There’s still time for GNOME 42, but it looks like it will implement a system-wide dark mode preference similar to elementary OS 6.
If you have been reading our coverages, you must have noticed mentioning it as one of the best elementary OS 6 features.
And for all the right reasons. Unlike a GTK theme change, elementary OS 6 approached the dark style preference as an opt-in preference that application developers can detect and choose to respect.
Even though this means that there’s more to be expected from the app developers, but when successful, it should result in a consistent dark mode experience.
In a blog post by GNOME developer Alex, he mentioned that GNOME would be following elementary OS’s approach while making it a standard to introduce a system-wide dark style preference in GNOME 42.
Consistent Dark Mode Experience Even with Flatpak Sandbox
When it comes to a GTK theme, it is often a problem for Flatpak applications to inherit it because of the sandboxing.
However, with an implementation planned for GNOME 42, any application (including Flatpak apps) can access the settings portal and know the dark style preference without cutting down the security provided by the sandboxing.
This work aims to ensure that every type of application (built with any toolkit) and on any desktop should be able to detect and respect the dark style preference.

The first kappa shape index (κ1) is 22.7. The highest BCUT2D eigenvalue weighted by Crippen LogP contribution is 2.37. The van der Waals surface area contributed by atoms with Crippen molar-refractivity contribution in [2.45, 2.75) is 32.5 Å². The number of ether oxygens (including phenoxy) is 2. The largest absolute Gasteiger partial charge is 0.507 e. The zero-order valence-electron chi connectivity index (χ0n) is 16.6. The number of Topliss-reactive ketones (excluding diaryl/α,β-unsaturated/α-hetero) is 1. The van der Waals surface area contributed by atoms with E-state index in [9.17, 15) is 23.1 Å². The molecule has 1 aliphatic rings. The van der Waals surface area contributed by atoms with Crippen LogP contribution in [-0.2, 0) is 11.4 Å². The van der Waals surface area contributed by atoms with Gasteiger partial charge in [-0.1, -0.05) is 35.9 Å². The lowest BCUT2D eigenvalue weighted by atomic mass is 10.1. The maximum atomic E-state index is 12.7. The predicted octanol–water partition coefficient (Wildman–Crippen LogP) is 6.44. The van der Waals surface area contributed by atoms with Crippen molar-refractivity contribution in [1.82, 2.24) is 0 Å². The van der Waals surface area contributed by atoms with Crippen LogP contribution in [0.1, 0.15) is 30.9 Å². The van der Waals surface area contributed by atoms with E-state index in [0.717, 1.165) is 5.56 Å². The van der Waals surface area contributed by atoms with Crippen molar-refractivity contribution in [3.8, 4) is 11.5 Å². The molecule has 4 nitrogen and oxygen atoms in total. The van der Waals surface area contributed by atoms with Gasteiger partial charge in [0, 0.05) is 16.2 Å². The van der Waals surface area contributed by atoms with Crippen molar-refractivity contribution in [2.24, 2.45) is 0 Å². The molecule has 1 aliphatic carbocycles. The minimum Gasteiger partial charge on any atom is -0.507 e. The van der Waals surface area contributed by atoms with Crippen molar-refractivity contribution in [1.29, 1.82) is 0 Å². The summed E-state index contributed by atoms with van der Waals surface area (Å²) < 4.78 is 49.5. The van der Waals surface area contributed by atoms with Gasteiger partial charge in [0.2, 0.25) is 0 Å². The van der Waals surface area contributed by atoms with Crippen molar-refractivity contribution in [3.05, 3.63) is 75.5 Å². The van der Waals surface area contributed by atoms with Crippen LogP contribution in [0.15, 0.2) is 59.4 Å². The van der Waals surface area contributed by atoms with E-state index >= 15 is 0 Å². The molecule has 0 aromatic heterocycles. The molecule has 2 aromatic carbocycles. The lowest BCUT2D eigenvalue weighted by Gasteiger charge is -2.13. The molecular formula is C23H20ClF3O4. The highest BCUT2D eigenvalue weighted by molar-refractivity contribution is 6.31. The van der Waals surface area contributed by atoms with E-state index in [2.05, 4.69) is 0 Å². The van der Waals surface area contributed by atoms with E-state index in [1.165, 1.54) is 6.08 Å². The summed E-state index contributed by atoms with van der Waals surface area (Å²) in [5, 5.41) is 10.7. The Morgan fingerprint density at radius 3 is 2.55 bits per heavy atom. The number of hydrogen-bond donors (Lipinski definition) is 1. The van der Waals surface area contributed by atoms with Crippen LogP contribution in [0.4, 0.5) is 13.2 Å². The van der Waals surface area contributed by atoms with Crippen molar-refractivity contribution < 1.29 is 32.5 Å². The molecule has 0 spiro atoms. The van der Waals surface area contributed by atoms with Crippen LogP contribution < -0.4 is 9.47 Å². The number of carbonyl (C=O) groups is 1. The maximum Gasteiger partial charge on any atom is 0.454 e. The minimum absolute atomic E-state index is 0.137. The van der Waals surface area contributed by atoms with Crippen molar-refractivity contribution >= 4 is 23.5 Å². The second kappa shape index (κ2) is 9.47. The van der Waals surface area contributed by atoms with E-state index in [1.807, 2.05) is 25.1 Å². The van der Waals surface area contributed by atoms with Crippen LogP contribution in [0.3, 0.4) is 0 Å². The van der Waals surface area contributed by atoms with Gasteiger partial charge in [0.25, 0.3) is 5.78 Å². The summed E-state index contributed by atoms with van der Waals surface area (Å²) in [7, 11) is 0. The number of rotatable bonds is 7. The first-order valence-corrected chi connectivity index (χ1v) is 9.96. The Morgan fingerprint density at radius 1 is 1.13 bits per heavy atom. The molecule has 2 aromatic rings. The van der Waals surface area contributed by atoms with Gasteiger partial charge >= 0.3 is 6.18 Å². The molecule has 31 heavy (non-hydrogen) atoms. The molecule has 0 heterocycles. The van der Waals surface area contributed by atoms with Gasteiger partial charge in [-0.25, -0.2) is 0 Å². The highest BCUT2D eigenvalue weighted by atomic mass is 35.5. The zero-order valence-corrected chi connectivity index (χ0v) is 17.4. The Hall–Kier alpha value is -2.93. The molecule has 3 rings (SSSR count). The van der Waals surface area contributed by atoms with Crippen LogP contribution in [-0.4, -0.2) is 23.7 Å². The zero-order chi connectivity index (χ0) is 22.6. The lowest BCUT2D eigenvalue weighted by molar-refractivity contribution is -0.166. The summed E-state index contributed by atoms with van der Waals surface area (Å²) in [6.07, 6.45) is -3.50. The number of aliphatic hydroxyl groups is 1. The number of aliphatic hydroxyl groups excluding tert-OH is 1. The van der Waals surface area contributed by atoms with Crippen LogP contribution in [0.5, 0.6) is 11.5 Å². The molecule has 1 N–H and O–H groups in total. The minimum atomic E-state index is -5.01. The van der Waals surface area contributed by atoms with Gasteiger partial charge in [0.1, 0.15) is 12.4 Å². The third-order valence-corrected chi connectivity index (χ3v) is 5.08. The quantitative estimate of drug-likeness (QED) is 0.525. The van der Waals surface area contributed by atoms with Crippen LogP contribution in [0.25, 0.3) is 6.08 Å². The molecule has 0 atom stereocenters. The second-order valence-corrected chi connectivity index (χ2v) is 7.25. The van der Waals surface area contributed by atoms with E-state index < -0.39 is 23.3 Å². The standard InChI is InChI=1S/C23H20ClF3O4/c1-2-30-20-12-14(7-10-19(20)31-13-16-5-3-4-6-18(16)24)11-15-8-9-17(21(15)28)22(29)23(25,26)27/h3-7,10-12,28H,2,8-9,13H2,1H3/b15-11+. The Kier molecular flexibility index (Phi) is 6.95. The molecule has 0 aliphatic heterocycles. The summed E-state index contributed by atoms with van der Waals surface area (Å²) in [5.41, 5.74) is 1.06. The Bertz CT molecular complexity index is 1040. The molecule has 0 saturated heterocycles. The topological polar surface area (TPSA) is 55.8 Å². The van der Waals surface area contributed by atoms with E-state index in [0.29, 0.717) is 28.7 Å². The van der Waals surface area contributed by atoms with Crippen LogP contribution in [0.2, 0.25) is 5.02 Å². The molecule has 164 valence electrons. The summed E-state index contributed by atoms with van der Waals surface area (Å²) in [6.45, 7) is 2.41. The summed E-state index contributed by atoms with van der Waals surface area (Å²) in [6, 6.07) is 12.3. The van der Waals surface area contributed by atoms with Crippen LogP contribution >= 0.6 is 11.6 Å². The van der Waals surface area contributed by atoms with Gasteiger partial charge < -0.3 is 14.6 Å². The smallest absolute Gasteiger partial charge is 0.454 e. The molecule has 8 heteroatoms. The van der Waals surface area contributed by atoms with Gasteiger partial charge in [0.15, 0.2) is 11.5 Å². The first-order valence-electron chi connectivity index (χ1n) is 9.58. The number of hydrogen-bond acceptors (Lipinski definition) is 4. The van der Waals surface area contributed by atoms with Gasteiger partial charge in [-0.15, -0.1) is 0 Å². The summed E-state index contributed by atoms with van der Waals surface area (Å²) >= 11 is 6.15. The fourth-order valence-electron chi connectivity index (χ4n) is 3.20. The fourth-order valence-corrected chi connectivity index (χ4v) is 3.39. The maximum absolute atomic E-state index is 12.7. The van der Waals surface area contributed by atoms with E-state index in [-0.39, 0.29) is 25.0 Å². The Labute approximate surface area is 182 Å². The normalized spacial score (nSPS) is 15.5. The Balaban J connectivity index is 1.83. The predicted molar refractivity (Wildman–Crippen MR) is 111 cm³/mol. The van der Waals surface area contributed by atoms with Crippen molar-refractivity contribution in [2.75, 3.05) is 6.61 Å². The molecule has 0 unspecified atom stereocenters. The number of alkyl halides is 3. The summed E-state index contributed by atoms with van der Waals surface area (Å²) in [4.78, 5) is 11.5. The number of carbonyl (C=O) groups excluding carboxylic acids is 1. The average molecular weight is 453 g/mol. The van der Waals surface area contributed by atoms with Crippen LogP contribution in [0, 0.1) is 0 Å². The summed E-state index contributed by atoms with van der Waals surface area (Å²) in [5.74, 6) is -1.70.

The only difference between elementary OS and GNOME’s implementation will be the use of libadwaita API with GNOME 42. You may want to check out an older blog post by Adrien, another GNOME developer, to know more about Libadwaita.
Alex also shared a video giving a sneak peek at how the transitions may look like (which is, of course, a work in progress).
As you can notice, application developers need to update their applications to respect this preference to make the switch/transition from light/dark mode a seamless experience.
And, further, to bring this change to GNOME 42, there is a couple of significant development work remaining:
- A preference option in the settings menu that’s easy to use (probably under “Background/Appearance” settings)
- A switch in gnome-shell to quickly toggle the preference
- Day/night scheduling option
- A dark mode version of the wallpaper synchronized to the preference
The core and first-party applications will have to support the dark style preference before GNOME 42 release to kick things off.
While third-party developers should also get on the bandwagon, given the difference this makes, it would take time for all your essential/favorite tools to support it.
What do you think about GNOME 42 bringing a system-wide dark mode preference, following the footsteps of elementary OS? You are welcome to share your thoughts in the comments down below.